Turkey has failed in its assessment and interpretation of the events unfolding. Ankara did not expect Russia and China to continue their firm position on Syria. It also failed to take into account the considerations that govern the US stance towards the developments, particularly its position on Al-Qaeda-linked organizations, Egypt, and its relationship with Iran.

Ankara’s regional policies reflected badly on its economy, and created ethnic, religious and political tensions within the country. As a result of this, Turkey found itself, three years into the Arab Spring, an isolated country, no longer friends with all of the countries it once had cooperative and integrative ties with. On the one hand, it lost Syria, Iraq and Iran. On the other, it lost Jordan, Saudi Arabia and the GCC countries, with the exception of Qatar. Most significantly, with its loss of Cairo, the second strategic pillar of its Ottoman–Brotherhood project collapsed. Furthermore, Turkey’s ties with Israel remained tense, with no sign of improvement. Its ties with Russia reached a record level of tension. This is not to mention the ongoing tensions between Ankara and Washington over several issues, particularly the relationship with Israel, Turkey’s support of fundamentalist groups and Erdoğan’s undemocratic handling of the protests in Taksim Square. In the light of its loss of all of these friendships, it was normal that Turkey would no longer be able to perform an influential role in the region.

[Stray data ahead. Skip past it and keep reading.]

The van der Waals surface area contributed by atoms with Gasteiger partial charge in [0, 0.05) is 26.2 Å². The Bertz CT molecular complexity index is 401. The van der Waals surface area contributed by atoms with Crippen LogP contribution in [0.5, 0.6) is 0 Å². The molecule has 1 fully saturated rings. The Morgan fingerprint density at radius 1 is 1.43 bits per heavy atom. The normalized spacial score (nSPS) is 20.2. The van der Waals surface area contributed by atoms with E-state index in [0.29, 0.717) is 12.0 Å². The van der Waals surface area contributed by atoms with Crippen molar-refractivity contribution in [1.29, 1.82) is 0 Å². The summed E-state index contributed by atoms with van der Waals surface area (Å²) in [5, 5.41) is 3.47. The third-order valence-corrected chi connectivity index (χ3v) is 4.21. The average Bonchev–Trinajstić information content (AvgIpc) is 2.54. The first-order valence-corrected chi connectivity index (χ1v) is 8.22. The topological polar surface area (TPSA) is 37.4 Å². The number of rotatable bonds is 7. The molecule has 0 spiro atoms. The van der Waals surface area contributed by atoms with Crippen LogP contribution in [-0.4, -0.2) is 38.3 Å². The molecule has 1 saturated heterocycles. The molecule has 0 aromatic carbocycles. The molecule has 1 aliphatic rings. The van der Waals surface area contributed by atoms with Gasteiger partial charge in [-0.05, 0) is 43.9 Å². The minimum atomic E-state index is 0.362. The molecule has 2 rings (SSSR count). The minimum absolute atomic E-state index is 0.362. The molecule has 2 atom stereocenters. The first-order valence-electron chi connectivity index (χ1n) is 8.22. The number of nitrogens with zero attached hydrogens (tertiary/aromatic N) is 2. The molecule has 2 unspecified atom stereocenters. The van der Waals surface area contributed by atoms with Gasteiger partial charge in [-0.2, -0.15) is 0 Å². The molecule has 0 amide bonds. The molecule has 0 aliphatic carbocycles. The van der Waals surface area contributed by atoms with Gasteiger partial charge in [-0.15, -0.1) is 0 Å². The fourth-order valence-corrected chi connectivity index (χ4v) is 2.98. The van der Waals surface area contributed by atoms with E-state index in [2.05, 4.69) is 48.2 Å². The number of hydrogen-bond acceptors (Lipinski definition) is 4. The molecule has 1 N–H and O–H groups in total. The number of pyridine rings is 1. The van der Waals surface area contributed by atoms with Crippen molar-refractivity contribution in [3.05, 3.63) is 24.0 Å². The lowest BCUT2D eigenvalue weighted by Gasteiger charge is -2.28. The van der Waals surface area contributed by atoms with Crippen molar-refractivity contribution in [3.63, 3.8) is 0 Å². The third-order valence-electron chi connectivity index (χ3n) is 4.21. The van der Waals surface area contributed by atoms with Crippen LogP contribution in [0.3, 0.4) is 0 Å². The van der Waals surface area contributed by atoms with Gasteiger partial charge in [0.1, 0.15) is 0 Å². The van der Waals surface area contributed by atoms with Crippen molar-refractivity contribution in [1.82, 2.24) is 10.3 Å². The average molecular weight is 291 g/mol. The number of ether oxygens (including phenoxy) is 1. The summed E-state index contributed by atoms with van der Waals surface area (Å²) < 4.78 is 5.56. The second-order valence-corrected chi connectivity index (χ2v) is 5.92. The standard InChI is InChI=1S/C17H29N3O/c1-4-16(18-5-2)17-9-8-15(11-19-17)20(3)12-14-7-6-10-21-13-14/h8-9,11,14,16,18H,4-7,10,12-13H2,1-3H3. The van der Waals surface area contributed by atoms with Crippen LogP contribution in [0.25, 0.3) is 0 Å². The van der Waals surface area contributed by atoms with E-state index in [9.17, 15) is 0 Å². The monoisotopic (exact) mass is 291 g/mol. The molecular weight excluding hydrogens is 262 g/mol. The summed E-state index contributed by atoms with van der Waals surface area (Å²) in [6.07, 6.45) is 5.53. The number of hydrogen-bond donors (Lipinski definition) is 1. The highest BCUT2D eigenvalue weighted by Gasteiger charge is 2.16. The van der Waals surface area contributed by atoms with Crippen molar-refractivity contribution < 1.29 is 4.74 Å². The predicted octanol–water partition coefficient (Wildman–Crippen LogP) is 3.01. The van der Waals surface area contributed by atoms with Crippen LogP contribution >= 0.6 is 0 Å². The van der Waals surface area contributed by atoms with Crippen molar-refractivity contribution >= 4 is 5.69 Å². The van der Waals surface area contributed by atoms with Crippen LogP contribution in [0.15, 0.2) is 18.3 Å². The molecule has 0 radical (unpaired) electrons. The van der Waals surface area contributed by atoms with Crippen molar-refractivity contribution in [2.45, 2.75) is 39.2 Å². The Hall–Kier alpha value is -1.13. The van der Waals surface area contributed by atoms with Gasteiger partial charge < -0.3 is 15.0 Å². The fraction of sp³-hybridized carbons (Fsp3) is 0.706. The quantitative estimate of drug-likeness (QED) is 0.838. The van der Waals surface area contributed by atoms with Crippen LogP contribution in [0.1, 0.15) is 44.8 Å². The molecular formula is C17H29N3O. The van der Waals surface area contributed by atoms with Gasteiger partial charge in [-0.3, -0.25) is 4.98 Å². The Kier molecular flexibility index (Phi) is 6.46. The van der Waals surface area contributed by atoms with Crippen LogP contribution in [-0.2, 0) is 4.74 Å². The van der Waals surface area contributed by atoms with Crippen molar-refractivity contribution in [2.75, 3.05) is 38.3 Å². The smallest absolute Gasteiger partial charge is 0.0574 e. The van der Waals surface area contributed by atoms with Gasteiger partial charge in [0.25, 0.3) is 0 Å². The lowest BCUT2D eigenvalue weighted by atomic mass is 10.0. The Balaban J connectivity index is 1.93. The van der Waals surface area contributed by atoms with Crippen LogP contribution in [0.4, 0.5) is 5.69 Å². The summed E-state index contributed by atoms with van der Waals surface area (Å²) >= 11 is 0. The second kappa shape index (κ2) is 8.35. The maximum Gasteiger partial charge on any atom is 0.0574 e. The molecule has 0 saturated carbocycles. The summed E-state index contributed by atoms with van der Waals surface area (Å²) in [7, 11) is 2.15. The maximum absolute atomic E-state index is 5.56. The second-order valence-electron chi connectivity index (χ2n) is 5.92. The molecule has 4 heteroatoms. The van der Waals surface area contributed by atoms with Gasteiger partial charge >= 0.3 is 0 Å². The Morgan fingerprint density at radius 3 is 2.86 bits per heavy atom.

The variables on the ground in Syria have brought Turkey face-to-face with emerging unexpected risks to its national security. The appearance of a Kurdish entity in Syria along a long stretch of the borders with Turkey comes at the forefront of these challenges.

Moreover, with the fundamentalist groups controlling the remaining parts of its borders with Syria, Turkey’s political and military influence has suffered in Syria, its most significant front. Turkey’s desire to extend bridges to the Kurds in the region, particularly in Iraqi Kurdistan, may not be enough to compensate for its loss of influence in the region, given its phobia regarding the future of the Kurds. With this loss, Turkey has become almost paralysed. Perhaps Turkey’s most significant loss is that its return to the region after eight decades of absence has been short-lived, and the trust it built with everyone during those few years has collapsed and will be difficult to restore in the foreseeable future.

All Turkey can do today is reduce the losses it has incurred through its policies. Any maneuver on the part of Turkey to reposition itself and compensate for what it has missed will take time. In any case, any future relations between Turkey and its opponents should be based on pure competition and national interest rather than on sloganeering along the lines of “the common fate of the region’s people” or “the brotherhood of Muslims.” Whatever the AKP leaders attempt to do to patch up relations and change its policies, Turkey’s regional status cannot be restored unless those who formulated Ankara’s foreign policy over the past three years—turning Turkey into an isolated and helpless country—resign.

The counterpoint to this article can be read here.

Mohamed Noureddine

Mohamed Noureddine

Mohamed Noureddine is a Lebanese journalist and commentator specializing in Turkish affairs.